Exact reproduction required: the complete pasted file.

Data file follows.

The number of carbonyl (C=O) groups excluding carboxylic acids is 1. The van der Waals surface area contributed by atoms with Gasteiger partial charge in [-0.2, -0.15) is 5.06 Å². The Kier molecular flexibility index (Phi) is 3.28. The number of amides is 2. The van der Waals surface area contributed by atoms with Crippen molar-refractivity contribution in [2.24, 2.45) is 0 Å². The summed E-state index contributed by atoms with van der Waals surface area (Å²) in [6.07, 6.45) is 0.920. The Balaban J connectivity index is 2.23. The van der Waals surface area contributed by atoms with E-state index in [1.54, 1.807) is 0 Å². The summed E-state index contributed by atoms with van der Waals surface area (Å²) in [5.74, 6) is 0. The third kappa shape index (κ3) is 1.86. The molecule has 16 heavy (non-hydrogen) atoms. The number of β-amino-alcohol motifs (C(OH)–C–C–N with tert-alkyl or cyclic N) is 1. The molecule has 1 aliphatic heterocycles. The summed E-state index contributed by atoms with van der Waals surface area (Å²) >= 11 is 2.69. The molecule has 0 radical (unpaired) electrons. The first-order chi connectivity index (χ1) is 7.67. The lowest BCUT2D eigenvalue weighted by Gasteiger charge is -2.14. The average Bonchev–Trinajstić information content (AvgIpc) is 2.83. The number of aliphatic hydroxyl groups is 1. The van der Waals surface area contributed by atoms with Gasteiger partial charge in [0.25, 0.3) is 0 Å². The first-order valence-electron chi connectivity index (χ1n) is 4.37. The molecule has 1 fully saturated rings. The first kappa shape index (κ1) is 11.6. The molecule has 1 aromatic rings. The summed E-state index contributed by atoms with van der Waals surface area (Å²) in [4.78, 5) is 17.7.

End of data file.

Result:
The number of carbonyl (C=O) groups excluding carboxylic acids is 1. The van der Waals surface area contributed by atoms with Gasteiger partial charge in [-0.2, -0.15) is 5.06 Å². The Kier molecular flexibility index (Phi) is 3.28. The number of amides is 2. The van der Waals surface area contributed by atoms with Crippen molar-refractivity contribution in [2.24, 2.45) is 0 Å². The summed E-state index contributed by atoms with van der Waals surface area (Å²) in [6.07, 6.45) is 0.920. The Balaban J connectivity index is 2.23. The van der Waals surface area contributed by atoms with E-state index in [1.54, 1.807) is 0 Å². The summed E-state index contributed by atoms with van der Waals surface area (Å²) in [5.74, 6) is 0. The third kappa shape index (κ3) is 1.86. The molecule has 16 heavy (non-hydrogen) atoms. The number of β-amino-alcohol motifs (C(OH)–C–C–N with tert-alkyl or cyclic N) is 1. The molecule has 1 aliphatic heterocycles. The summed E-state index contributed by atoms with van der Waals surface area (Å²) >= 11 is 2.69. The molecule has 0 radical (unpaired) electrons. The first-order chi connectivity index (χ1) is 7.67. The lowest BCUT2D eigenvalue weighted by Gasteiger charge is -2.14. The average Bonchev–Trinajstić information content (AvgIpc) is 2.83. The number of aliphatic hydroxyl groups is 1. The van der Waals surface area contributed by atoms with Gasteiger partial charge in [0.25, 0.3) is 0 Å². The first-order valence-electron chi connectivity index (χ1n) is 4.37. The molecule has 1 fully saturated rings. The first kappa shape index (κ1) is 11.6. The molecule has 1 aromatic rings. The summed E-state index contributed by atoms with van der Waals surface area (Å²) in [4.78, 5) is 17.7.